When it comes to New Zealand's greatest athletes, the name Harry Watson may not be a familiar one - but a film about his 1928 race in the Tour de France premieres in Christchurch tonight.
It stars the celebrity host of The Amazing Race and is described as an eye opening reproduction of a gruelling, exhausting 26-day ride, thousands of kilometres long - retracing the same path they took for the 1928 Tour de France.
Phil Keoghan is leading the journey, inspired by the 1920s Christchurch cyclist Harry Watson.
"I really believe that it's about pushing yourself to the other borders of suffering and discomfort that you really find out who you are," said Keoghan.
Watson raced in 1928, when only 41 of the 161 riders crossed the finish line.
The pain is made harder by the authentic heavy vintage bicycles the riders use.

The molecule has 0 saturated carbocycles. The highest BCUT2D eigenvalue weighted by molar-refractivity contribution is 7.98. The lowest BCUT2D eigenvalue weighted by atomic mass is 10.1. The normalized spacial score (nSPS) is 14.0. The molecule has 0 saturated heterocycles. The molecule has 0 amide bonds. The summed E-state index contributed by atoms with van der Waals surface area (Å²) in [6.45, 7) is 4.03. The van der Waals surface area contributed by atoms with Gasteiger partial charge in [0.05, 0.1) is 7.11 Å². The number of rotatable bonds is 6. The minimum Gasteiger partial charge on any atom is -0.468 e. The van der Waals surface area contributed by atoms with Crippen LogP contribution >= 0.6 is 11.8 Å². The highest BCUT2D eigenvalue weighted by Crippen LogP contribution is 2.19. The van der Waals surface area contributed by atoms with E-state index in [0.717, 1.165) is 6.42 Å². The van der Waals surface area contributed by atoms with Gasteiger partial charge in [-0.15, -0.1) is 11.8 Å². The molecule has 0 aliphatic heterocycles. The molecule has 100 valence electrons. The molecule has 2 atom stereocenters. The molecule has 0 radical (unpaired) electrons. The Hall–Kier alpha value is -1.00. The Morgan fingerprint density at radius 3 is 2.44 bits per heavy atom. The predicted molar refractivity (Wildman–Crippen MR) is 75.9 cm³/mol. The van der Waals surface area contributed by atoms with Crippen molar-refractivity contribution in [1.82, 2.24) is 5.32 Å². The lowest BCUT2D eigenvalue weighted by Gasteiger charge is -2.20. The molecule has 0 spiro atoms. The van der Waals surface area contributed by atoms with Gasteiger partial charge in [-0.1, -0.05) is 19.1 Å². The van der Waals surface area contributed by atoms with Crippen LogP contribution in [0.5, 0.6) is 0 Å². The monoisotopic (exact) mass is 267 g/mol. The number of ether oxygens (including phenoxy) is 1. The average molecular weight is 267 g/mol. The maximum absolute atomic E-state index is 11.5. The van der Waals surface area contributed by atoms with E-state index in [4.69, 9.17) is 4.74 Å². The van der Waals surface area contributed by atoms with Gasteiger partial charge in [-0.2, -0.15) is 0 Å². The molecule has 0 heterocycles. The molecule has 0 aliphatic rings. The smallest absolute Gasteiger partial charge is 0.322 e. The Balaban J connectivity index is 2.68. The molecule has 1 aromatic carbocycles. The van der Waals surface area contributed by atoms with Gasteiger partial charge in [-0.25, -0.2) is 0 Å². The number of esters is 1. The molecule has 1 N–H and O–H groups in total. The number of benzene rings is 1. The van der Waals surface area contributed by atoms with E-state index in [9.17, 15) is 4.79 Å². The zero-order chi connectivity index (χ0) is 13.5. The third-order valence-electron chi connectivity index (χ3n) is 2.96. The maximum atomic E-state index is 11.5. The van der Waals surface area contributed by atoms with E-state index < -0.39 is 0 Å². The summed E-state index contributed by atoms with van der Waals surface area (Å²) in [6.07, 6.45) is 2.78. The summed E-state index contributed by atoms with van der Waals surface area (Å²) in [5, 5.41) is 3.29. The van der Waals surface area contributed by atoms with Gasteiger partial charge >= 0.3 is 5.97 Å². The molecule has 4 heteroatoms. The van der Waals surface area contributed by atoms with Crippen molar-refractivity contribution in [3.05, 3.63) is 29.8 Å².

"My bike feels like it's going to blow to bits," one rider exclaimed.
"They're heavy, the brakes were horrible, my right shoe is worn out from helping me stop at times. Because we pull on our brakes full on and our bikes could still be going," added another.
The film debuts in Watson's hometown and in front of his family tonight.
"We're all really looking forward to it, there's about 18 of us going. It's a bit of a family occasion to get us all together," said Guy Noble, Watson's grandson.
Le Ride is playing at the 2016 New Zealand International Film Festival.